Secondhand smoke cost
The debate over the University of Maine’s actions to curb outside smoking prompts me to speak up on my own behalf and for those who are similarly affected.
I have asthma. Early last July I had the misfortune to be exposed briefly to outdoor smokers on three occasions over a period of two weeks.
The first time, I was waiting outside a building. A smoker came along and lit up. Within a couple of minutes my throat was sore, my lungs filled and tightened. I walked away.
Days later, I was enjoying my lunch and a book on a park bench. Soon, smoke was wafting my way. By the time I packed up my lunch and book and moved, the symptoms returned. If the exposure is brief, I can subdue them with albuterol. Unfortunately there was a third incident at a bus terminal.
My lungs had been recently exposed; the symptoms jumped to the next level.
My lungs became enflamed to their depths. Once this happens, it can take months to go away.
Once these painful symptoms set in, I cannot do anything that requires any more than shallow breathing. I choose to be an active person with a healthy lifestyle. I love to hike and bike. After three brief exposures to outdoor smoke in early July, my physical activities were curtailed for the entire summer.
The three smokers, I’m sure, finished their cigarettes and walked away unaware that their actions cost me a summer of discomfort, medication and curtailed activities.
Talk shows to blame
The conservative backers that buy talk shows expect a return on their investment: greater support for the conservative agenda. So, day after day the incessant drumbeat of: “they” want to take away the Constitution, “they” want us to shut up, “they” will destroy America, “they” are taking away our freedom, money, guns, rights, country, “they” are coming to get us, “they” hate us creates an atmosphere of political hostility toward others, but it also generates votes.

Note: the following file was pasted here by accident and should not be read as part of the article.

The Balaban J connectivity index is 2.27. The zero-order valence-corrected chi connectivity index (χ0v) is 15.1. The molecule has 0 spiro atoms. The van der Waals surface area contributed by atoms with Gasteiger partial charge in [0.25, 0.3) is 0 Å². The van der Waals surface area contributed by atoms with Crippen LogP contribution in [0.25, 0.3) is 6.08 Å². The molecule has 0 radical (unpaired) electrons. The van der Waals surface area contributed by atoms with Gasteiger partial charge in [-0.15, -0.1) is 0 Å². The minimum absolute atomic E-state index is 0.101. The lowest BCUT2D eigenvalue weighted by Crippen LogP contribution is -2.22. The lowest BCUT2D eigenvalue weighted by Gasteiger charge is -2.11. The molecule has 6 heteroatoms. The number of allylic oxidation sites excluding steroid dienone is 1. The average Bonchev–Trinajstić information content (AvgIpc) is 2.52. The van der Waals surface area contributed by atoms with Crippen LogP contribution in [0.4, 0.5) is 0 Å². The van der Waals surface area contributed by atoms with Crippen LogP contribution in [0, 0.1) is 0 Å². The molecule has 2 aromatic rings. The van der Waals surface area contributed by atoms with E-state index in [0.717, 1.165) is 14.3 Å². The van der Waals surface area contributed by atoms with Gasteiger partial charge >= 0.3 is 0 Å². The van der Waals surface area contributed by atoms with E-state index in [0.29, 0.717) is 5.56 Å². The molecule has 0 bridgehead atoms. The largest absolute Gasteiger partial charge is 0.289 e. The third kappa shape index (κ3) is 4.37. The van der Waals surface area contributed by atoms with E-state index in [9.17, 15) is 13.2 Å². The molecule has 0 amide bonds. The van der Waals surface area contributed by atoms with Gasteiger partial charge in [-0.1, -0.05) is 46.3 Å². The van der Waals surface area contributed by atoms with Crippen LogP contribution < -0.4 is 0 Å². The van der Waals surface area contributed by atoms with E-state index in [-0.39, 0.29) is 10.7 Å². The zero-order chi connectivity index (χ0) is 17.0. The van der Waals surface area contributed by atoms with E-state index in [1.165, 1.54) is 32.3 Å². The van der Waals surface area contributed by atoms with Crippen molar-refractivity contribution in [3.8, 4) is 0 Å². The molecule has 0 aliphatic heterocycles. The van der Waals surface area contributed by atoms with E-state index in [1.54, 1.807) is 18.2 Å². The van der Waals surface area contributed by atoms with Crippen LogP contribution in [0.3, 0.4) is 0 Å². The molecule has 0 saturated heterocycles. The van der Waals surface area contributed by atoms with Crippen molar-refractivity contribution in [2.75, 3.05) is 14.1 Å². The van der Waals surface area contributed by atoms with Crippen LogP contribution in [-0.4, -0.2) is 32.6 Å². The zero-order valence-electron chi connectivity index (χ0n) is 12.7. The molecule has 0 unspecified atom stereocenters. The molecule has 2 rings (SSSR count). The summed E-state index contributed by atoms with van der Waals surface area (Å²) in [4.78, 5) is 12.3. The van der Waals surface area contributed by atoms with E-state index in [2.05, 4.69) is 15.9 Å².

This is the conscious purpose of these shows. They buy votes by creating distrust and fear. To pretend otherwise is to ignore political reality.
Unfortunately, unstable people don’t understand this is just manufactured political ranting. They believe the propaganda. They believe the hate. They believe the hunting, the targeting, the shooting symbolism.
To them this isn’t symbolic. In their minds this represents a call to action.
When you broadcast to the public you don’t get to pick and choose your listeners. Too many people of integrity warned them that their programming was inappropriate and dangerous. They cannot now pretend they aren’t part of what happened in Arizona.
Why is there so much anger and hostility over the new health care law? I believe it comes right down to greed, pure and simple.
The new law requires that the rich, like Rush Limbaugh, who makes around $36 million a year, pay around $270 more every six months for their new health care policy. This increase helps subsidize insurance for the poor who can’t afford it.
Republicans couldn’t care less about the plight of the uninsured, thus the abusive language against the Democrats who have always cared about the poor.